bookBritish Army Colours and Disruptive Camouflage in the United Kingdom, France and N.W.Europe, 1936-1945
by Mike Starmer

Review by Peter Brown

Another in Mike Starmer’s authoritative series of books on British vehicle colours and camouflage schemes has been updated. As with the original edition reviewed on this site in June 2005, it follows the same format self-produced without frills and spiral bound but now comes with laminated front and back covers. As usual with Mike’s books, this may not look as glossy as something from a mainstream publisher but the content more than makes up for any shortcomings in appearance. Size has increased from the original’s 31 pages of text plus another seven of illustrations; it now has 40 pages text, eight of black and white illustrations mostly from original manuals, and a bonus of three colour plates reproduced from original instructional posters.

While extra information has been added, the core of the book and its aims remains the same. It describes the various colours and camouflage schemes used in the UK from pre-war years to the end of WW2 as well as those used by British forces in France in 1939-40, the formations from the UK who went to Tunisia in 1942-43 and the campaign in Northwest Europe 1944-45. It begins with pre-war experiments into camouflage and then describes the systems in use at the outbreak of war, the first green colours used in the early phases including extracts from the 1939 “Camouflage - Disruptive Painting of Vehicles” pamphlet, the change to brown shades with darker over painting, Military Training Pamphlet No 46 of 1941 which brought in various schemes including what has become known as “Mickey Mouse Ear”, and the final wartime scheme with the introduction of the British “Olive Drab” equivalent.It uses original official sources such as the Army Council Instructions or ACIs which introduced and replaced colours and schemes as time progressed, and is illustrated using extracts from various Military Training Pamphlets issued to guide the correct application of each system as it came in. British practice was also followed by the Canadians as well as Free Forces such as the Poles, Czechs and Belgians, vehicles supplied to the Russians would also be in the basic factory schemes as well.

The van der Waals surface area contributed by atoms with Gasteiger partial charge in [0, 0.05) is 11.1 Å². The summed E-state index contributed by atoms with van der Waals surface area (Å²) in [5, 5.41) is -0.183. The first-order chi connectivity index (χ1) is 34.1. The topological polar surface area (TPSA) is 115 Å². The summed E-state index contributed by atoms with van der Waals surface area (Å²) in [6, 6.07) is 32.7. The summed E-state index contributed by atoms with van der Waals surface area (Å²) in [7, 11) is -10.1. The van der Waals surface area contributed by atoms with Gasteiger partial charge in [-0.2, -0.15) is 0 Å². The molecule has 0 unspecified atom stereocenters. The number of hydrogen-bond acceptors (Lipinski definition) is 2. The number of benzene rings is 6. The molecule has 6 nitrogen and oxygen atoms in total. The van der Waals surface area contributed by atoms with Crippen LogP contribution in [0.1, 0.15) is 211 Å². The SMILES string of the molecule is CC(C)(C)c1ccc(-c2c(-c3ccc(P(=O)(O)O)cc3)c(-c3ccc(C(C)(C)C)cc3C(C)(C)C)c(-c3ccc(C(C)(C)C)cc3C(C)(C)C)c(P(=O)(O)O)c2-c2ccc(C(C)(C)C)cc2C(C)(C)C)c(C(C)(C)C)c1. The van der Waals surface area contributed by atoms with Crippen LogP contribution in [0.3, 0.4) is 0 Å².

Along the way the principles of camouflage painting of vehicles are described, why the top surfaces of trucks were painted a dark shade, how shadows were disguised and other matters. There are a few notes on markings though only the standard serial number and identification signs including the Allied white star from the European campaign as well as the AFV recognition markings used in the BEF and the mid-war RAC flash.

Text and illustrations are very good, most of the latter come from the original sources with explanatory notes added. Modellers and vehicle restorers will appreciate the colour chips of the early-war G3 for which a new colour match is provided reflecting the latest findings plus the two contrasting greens which went with it, the SCC2 shade which replaced them with its appropriate shading colours and the final SCC15 “Olive Drab” shade. These come with recommended colour mixes for those who use Revell and Humbrol enamel paints as well as WEM colours where appropriate, anyone using other brands can use the actual paint chips to match the shades with their own mixes.

As with the earlier edition, just describing the content may make it look as if there is little in the book but that would be far from being the case. Many previous attempts at describing colours fall down because they did not have all the instructions for each change including the all-important dates when they were introduced. Even those with photos or colour plates do not have the colour chips as a guide. Here you have an authoritative one-volume source on colour schemes which will be an invaluable reference used again and again.

Copies can also be bought direct from the author at 18 Hillside Road, Piddington, Northants, NN7 2DB, England Price including postage within the UK is £12.00 with overseas orders at £13.00 Overseas buyers are advised to email the author direct on if they want to buy this or the other books in this series - Desert Colours: Alamein and After 1942-43, Middle East Colours: Sicily and Italy 1943-45 and the recently revised Caunter Scheme which are available at the same prices as this new edition.

In addition a few specialist outlets carry this book, those based in the UK who attend shows could see it at Bull Models while both White Ensign Models and Aviation and Military Books offer them by mail order as well as at shows.

Sample pages:


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Page created June 19, 2005

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